What is a Healthy Diet and Why Should I Eat One? (Part IV of ?)

Read Part I
Read Part II: Our Journey to Better Eating
Read Part III: We’re not THAT weird

Part IV: Recommended Reading and Watching

Lots of people ask me what books we’ve found helpful, and it’s definitely worth a post.

Great Reads

The following books are my very favorite about nutrition. They are spot-on, have their claims supported by reputable research, and really helped me understand how I wanted to feed my family:

Eat for Health, by Dr. Joel Fuhrman – It is a follow-up to the first book I read of his, “Eat to Live” and they are both excellent reads. However, I felt like Eat for Health was better at the “how” of healthy eating, not just the “why”, and it is a two book set with the second book packed with recipes. (As I write this, it’s like $22 on Amazon, which is insanely inexpensive for such a valuable resource.) The subtitle of the book is specifically directed at people wanting to lose weight, and I’ve seen dozens of people achieve a healthy weight after reading it, but it’s a book for absolutely everyone who cares about health. I have been at a healthy weight my whole life, but the food I was eating 4 years ago was not doing good things for my body. The food clearly matters when it comes to heart disease and cancer, and just everyday energy levels, even at a healthy weight. This book is very clear, simple, and encouraging when you want to improve your diet (or just want to want to improve your diet πŸ˜‰ ).

Omnivore’s Dilemma, by Michael Pollan – For whatever reason, this book took me a while to read. probably because it’s fairly dense and I was a sleep-deprived new mom at the time. However, it’s certainly well-written and worthwhile. Reading it was incredibly eye-opening about where my food comes from and it made me more aware of the choices I was making at the grocery store. Understanding the illusion of variety in the colorful shelves of processed food was a smack on the forehead for me. It’s all the same! It’s designed to be addicting, unhealthy, and cheap, NOT to keep our bodies functioning and healthy. I have not read his more recent book, “In Defense of Food”. I hear good things about it but I understand there is a lot of overlap with Omnivore’s Dilemma. Full disclaimer: I lost interest in the last chapters when he went foraging for food in the woods, and it was due back to the library so… I can’t vouch for that part of it! πŸ™‚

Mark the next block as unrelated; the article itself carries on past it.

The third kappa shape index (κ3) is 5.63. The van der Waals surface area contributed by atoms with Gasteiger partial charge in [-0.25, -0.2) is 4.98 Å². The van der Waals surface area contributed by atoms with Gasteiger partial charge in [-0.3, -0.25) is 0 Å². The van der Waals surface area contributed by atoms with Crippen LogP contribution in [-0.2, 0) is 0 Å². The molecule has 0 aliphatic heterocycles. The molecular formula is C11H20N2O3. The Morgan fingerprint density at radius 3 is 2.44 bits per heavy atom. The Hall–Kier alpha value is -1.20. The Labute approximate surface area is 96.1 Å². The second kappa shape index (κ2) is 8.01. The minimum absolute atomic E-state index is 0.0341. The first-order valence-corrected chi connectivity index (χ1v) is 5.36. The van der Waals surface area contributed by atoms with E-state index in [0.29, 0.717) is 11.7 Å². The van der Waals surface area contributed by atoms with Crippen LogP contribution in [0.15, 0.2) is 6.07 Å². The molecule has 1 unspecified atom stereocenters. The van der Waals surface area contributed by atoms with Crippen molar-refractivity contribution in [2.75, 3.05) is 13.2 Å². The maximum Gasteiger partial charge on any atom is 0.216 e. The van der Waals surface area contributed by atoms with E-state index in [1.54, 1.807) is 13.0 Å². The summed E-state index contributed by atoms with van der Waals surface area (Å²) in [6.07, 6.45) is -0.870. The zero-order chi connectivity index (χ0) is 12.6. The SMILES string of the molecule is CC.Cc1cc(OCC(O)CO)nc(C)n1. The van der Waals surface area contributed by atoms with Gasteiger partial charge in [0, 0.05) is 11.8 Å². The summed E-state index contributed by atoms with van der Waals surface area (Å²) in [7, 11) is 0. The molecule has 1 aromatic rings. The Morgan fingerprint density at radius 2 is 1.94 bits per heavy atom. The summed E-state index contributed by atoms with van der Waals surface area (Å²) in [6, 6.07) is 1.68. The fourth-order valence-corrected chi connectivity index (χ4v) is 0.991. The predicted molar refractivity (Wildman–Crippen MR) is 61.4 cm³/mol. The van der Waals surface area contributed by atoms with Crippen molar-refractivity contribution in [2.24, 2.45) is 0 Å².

Disease Proof Your Child, by Dr. Fuhrman – I can’t recommend this book enough. Being by the same author, it shares the same philosophy as “Eat for Health” but applies it to childhood nutrition, which is a bit different. It covers things like preventing ear infections, overcoming pickiness, and the importance of feeding kids properly. I understand that as a parent, you have to choose your battles and where to spend your time and efforts, but knowing that 1 in 3 children born this year are projected to have early-onset diabetes (a condition pretty much unheard of a few decades ago)… I feel really strongly that this is an area that is worth our best efforts. I may have digressed a little there, but the book is a must-read.

Other books I’ve enjoyed: Prevent and Reverse Heart Disease by Caldwell Esselstyn, The China Study by Colin T. Campbell, Healthy at 100 by John Robbins

Still on my list:
The End of Overeating, by David Kessler – I’ve heard great things about this and with my chemistry background, I’m especially interested to read how we’ve designed food to be addicting at the expense of nutrition.

If You’d Rather Watch

Food, Inc. – This one isn’t so much focused on what constitutes a healthy diet, but does a great job of illustrating what is not. We did not switch to vegetarian eating because of concern for the welfare of animals, and I didn’t feel like this movie focused too much on that aspect either (though it does show typical conditions at feedlots). What it DOES show is something I was oblivious to a few years ago: Where your food comes from. When you buy “boneless, skinless chicken breast” or “all natural bacon” or a McDonald’s hamburger, how did that food come into existence? For me it’s a bit like the scare about lead in Chinese-made toys. Suddenly everyone was checking toy labels because it mattered where your child’s baby doll was made. I spent 20 years of my life not even glancing at the ingredients on the breakfast cereal I ate every morning. Now I know what’s in everything I buy, and that’s naturally shifted towards buying more local, in-season food. We’re far from perfect on this, but the more I learn about how broken our food system is, the more I’m glad I don’t eat most of what’s sold in a supermarket anymore.